State environmental officials are “strongly encouraging” Chemours, the company that produces GenX, to reduce or eliminate discharges of the chemical into the Cape Fear River, until an investigation is complete, according to a DEQ press release issued today.
The Cape Fear Public Utility Authority provides drinking water to 67,000 customers in Wilmington. Water from the Cape Fear goes to the Sweeney treatment plant, but current methods aren’t able to filter out GenX.
WWAY reported last evening that state environmental officials and coastal county and city leaders will meet this morning with Chemours Company. The meeting is not open to the public, but as WWAY reported, New Hanover County officials asked that a pool reporter cover the proceedings and distribute coverage to other media.
The Wilmington Star-News originally reported the presence of the contaminant in the Cape Fear earlier this month.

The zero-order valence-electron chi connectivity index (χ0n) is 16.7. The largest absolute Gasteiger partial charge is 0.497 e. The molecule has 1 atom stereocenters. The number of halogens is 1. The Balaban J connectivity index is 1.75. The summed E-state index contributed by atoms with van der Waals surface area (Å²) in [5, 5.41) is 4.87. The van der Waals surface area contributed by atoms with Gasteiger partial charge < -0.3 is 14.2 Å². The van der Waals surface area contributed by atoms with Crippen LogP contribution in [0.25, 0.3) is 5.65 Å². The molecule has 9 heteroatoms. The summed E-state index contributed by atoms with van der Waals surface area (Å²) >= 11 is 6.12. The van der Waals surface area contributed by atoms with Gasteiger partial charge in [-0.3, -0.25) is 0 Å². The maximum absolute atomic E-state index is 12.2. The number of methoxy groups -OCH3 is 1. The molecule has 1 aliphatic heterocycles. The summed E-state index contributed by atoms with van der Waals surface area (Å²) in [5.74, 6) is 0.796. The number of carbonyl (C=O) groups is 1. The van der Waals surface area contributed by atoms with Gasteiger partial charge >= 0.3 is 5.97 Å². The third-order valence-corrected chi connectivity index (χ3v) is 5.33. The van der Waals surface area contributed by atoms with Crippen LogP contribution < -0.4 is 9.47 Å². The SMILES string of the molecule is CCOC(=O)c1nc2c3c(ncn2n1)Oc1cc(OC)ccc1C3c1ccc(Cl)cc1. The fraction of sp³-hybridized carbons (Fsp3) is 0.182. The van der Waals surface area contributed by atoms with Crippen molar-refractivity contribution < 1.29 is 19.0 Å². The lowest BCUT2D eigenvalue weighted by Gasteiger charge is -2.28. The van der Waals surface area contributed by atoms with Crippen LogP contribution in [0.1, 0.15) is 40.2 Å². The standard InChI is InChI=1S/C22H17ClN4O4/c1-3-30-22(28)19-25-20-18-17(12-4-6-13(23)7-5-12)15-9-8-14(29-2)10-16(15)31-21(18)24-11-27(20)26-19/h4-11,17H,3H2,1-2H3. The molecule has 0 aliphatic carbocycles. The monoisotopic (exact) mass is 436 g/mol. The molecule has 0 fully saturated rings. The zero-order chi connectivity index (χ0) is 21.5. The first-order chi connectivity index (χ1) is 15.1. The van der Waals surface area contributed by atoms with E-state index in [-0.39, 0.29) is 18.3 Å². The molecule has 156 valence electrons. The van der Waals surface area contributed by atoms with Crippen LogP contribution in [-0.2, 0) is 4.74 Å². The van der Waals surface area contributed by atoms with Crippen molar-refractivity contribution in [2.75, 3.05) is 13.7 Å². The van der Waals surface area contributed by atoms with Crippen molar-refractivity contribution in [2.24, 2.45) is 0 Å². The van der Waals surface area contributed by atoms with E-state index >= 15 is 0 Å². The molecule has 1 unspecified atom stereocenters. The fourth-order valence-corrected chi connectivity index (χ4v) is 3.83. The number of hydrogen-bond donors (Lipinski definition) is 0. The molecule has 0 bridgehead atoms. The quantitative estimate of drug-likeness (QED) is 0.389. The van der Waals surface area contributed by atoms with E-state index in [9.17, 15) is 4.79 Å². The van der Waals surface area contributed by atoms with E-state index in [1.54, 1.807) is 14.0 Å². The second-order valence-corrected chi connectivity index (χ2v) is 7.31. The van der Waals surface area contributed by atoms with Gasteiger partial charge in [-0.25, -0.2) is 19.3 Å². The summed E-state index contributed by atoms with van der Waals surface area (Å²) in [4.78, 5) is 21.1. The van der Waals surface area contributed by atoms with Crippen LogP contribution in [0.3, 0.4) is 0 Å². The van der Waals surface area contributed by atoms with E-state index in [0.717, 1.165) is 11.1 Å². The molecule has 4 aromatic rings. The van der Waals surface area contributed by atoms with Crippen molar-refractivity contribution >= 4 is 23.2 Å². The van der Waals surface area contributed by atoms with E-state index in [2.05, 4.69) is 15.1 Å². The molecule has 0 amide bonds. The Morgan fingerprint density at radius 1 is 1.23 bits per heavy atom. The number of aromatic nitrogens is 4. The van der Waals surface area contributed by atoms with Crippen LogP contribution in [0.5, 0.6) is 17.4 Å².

GenX is known as an emerging contaminant because the EPA has not fully studied its health effects nor acceptable exposure thresholds. 1,4-dioxane, which has been detected in the Haw River, is also an emerging contaminant, as is hexavalent chromium, which is both naturally occurring and present in coal ash.
DEQ says also pushing the Environmental Protection Agency to provide regulatory guidance on GenX.
A relatively new chemical, GenX is used to make Teflon and other products. It replaces C8, which the EPA and DuPont phased out after a class-action lawsuit indicated that the chemical was linked to cancer. (Chemours is a spinoff company of DuPont.)
Fayetteville Works manufactured C8; it now makes GenX. Effluent from the plant containing the chemical flows into the Cape Fear.
As The Intercept reported in March 2016, two EPA scientists were suspicious that GenX was similar to C8, not only in its use, but also its toxicity. Tests in lab animals shows that GenX caused the same health problems as C8.